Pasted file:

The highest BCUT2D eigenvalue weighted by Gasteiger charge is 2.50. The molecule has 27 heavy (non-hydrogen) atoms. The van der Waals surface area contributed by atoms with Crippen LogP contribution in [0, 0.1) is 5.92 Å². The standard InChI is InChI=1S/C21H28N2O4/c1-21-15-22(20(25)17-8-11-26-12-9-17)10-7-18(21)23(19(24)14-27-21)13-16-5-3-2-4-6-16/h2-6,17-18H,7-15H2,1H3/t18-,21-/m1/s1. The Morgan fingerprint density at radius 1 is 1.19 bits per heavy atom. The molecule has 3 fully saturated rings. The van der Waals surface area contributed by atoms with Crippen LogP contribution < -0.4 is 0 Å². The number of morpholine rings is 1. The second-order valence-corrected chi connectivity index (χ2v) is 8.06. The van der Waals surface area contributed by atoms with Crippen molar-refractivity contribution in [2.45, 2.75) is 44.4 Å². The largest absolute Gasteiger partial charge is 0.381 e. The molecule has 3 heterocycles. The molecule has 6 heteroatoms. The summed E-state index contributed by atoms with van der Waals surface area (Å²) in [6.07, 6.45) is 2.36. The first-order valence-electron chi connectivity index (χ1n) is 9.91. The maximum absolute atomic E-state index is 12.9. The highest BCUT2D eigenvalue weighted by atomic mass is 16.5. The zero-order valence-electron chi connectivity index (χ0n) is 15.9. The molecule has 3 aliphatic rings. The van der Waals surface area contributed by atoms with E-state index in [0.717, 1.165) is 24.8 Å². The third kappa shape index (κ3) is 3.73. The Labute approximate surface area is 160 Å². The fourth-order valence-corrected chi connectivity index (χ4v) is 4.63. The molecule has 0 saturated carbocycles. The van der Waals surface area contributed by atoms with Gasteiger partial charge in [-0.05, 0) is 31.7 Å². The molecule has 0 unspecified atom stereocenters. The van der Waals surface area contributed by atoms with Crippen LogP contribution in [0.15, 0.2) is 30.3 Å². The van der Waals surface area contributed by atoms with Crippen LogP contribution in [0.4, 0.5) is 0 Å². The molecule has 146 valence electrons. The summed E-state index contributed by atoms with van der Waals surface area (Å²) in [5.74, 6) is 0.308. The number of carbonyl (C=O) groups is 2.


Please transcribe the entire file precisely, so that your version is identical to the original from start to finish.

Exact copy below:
The highest BCUT2D eigenvalue weighted by Gasteiger charge is 2.50. The molecule has 27 heavy (non-hydrogen) atoms. The van der Waals surface area contributed by atoms with Crippen LogP contribution in [0, 0.1) is 5.92 Å². The standard InChI is InChI=1S/C21H28N2O4/c1-21-15-22(20(25)17-8-11-26-12-9-17)10-7-18(21)23(19(24)14-27-21)13-16-5-3-2-4-6-16/h2-6,17-18H,7-15H2,1H3/t18-,21-/m1/s1. The Morgan fingerprint density at radius 1 is 1.19 bits per heavy atom. The molecule has 3 fully saturated rings. The van der Waals surface area contributed by atoms with Crippen LogP contribution < -0.4 is 0 Å². The number of morpholine rings is 1. The second-order valence-corrected chi connectivity index (χ2v) is 8.06. The van der Waals surface area contributed by atoms with Crippen molar-refractivity contribution in [2.45, 2.75) is 44.4 Å². The largest absolute Gasteiger partial charge is 0.381 e. The molecule has 3 heterocycles. The molecule has 6 heteroatoms. The summed E-state index contributed by atoms with van der Waals surface area (Å²) in [6.07, 6.45) is 2.36. The first-order valence-electron chi connectivity index (χ1n) is 9.91. The maximum absolute atomic E-state index is 12.9. The highest BCUT2D eigenvalue weighted by atomic mass is 16.5. The zero-order valence-electron chi connectivity index (χ0n) is 15.9. The molecule has 3 aliphatic rings. The van der Waals surface area contributed by atoms with E-state index in [0.717, 1.165) is 24.8 Å². The third kappa shape index (κ3) is 3.73. The Labute approximate surface area is 160 Å². The fourth-order valence-corrected chi connectivity index (χ4v) is 4.63. The molecule has 0 saturated carbocycles. The van der Waals surface area contributed by atoms with Gasteiger partial charge in [-0.05, 0) is 31.7 Å². The molecule has 0 unspecified atom stereocenters. The van der Waals surface area contributed by atoms with Crippen LogP contribution in [0.15, 0.2) is 30.3 Å². The van der Waals surface area contributed by atoms with Crippen LogP contribution in [0.4, 0.5) is 0 Å². The molecule has 146 valence electrons. The summed E-state index contributed by atoms with van der Waals surface area (Å²) in [5.74, 6) is 0.308. The number of carbonyl (C=O) groups is 2.